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- The meter bridge consists of a wire of length 1 m.
- The wire is clamped between two thick metallic strips bent at right angles.
- The end points where the wire is clamped are connected to a cell through a key.
- One end of a galvanometer is connected to the metallic strip midway between the two gaps. The other end of the galvanometer is connected to a ‘jockey’.
- The jockey is essentially a metallic rod whose one end has a knife-edge which can slide over the wire to make electrical connection.
- R is an unknown resistance whose value we want to determine. It is connected across one of the gaps.
- Across the other gap, we connect a standard known resistance S.
- The length AD= l₁ and DC = (100-l₁).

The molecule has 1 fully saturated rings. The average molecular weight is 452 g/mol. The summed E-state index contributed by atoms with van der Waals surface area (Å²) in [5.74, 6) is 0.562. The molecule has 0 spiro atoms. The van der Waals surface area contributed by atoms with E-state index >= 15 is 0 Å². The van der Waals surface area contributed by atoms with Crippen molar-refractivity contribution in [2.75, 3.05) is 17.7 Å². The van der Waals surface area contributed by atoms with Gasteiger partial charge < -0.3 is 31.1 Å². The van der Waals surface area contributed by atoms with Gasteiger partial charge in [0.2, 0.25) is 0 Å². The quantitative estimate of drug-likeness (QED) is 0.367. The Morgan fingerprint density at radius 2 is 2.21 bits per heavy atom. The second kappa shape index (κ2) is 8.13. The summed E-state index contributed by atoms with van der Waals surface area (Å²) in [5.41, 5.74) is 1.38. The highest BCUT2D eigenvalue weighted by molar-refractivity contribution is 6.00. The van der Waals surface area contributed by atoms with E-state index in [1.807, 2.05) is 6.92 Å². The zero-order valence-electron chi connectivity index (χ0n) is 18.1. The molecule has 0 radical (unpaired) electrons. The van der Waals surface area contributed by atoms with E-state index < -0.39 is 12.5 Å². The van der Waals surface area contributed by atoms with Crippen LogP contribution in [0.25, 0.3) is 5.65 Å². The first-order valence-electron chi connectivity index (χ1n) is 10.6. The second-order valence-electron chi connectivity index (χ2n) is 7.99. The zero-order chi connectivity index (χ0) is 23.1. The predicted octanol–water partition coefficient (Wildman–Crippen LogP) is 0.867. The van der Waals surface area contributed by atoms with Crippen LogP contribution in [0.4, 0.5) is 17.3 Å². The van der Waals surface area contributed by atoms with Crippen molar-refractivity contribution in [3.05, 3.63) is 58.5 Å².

- Resistance of AD=R cm l₁ where R cm is the resistance of the wire per unit centimeter.
- Resistance of DC=R cm (100-l₁).
- The four arms AB, BC, DA and CD [with resistances R, S, R cm l₁ and R cm (100-l₁)] form a Wheatstone bridge with AC as the battery arm and BD the galvanometer arm.
- When there is no deflection in the galvanometer, the balance condition of meter bridge gives the equation:
- It is basically a long piece of uniform wire, sometimes a few meters in length across which a standard cell is connected.
- A current I flows through the wire which can be varied by a variable resistance (rheostat, R) in the circuit. Since the wire is uniform, the potential difference between A and any point at a distance l from A is
E(l) = ⌽l
where ⌽ is the potential drop per unit length.
An application of the potentiometer is to compare the emf of two cells of emf ε1 and ε2 which is given by the equation:
E1/E2 = l1/l2
- The potentiometer has the advantage that it draws no current from the voltage source being measured.
- Potentiometer is also used to measure internal resistance of a cell.
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